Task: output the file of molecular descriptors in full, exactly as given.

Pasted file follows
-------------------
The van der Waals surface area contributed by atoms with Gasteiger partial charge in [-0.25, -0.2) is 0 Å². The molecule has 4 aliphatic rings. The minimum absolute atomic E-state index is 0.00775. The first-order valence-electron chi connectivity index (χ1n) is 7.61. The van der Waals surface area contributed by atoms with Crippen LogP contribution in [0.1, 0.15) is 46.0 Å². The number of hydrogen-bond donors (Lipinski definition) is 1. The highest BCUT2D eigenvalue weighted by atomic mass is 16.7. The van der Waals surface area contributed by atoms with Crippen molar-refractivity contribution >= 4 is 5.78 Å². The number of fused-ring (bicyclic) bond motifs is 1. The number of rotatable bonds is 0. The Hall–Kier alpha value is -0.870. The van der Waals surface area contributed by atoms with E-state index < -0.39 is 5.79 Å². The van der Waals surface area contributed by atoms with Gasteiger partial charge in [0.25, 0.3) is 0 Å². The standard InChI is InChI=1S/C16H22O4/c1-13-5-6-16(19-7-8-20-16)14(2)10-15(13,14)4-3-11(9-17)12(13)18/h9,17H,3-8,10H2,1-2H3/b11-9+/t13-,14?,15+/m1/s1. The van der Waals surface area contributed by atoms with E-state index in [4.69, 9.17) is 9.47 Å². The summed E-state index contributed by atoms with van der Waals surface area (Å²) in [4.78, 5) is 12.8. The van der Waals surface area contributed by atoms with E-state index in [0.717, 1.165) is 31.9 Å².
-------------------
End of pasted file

The van der Waals surface area contributed by atoms with Gasteiger partial charge in [-0.25, -0.2) is 0 Å². The molecule has 4 aliphatic rings. The minimum absolute atomic E-state index is 0.00775. The first-order valence-electron chi connectivity index (χ1n) is 7.61. The van der Waals surface area contributed by atoms with Crippen LogP contribution in [0.1, 0.15) is 46.0 Å². The number of hydrogen-bond donors (Lipinski definition) is 1. The highest BCUT2D eigenvalue weighted by atomic mass is 16.7. The van der Waals surface area contributed by atoms with Crippen molar-refractivity contribution >= 4 is 5.78 Å². The number of fused-ring (bicyclic) bond motifs is 1. The number of rotatable bonds is 0. The Hall–Kier alpha value is -0.870. The van der Waals surface area contributed by atoms with E-state index < -0.39 is 5.79 Å². The van der Waals surface area contributed by atoms with Gasteiger partial charge in [0.25, 0.3) is 0 Å². The standard InChI is InChI=1S/C16H22O4/c1-13-5-6-16(19-7-8-20-16)14(2)10-15(13,14)4-3-11(9-17)12(13)18/h9,17H,3-8,10H2,1-2H3/b11-9+/t13-,14?,15+/m1/s1. The van der Waals surface area contributed by atoms with E-state index in [4.69, 9.17) is 9.47 Å². The summed E-state index contributed by atoms with van der Waals surface area (Å²) in [4.78, 5) is 12.8. The van der Waals surface area contributed by atoms with E-state index in [0.717, 1.165) is 31.9 Å².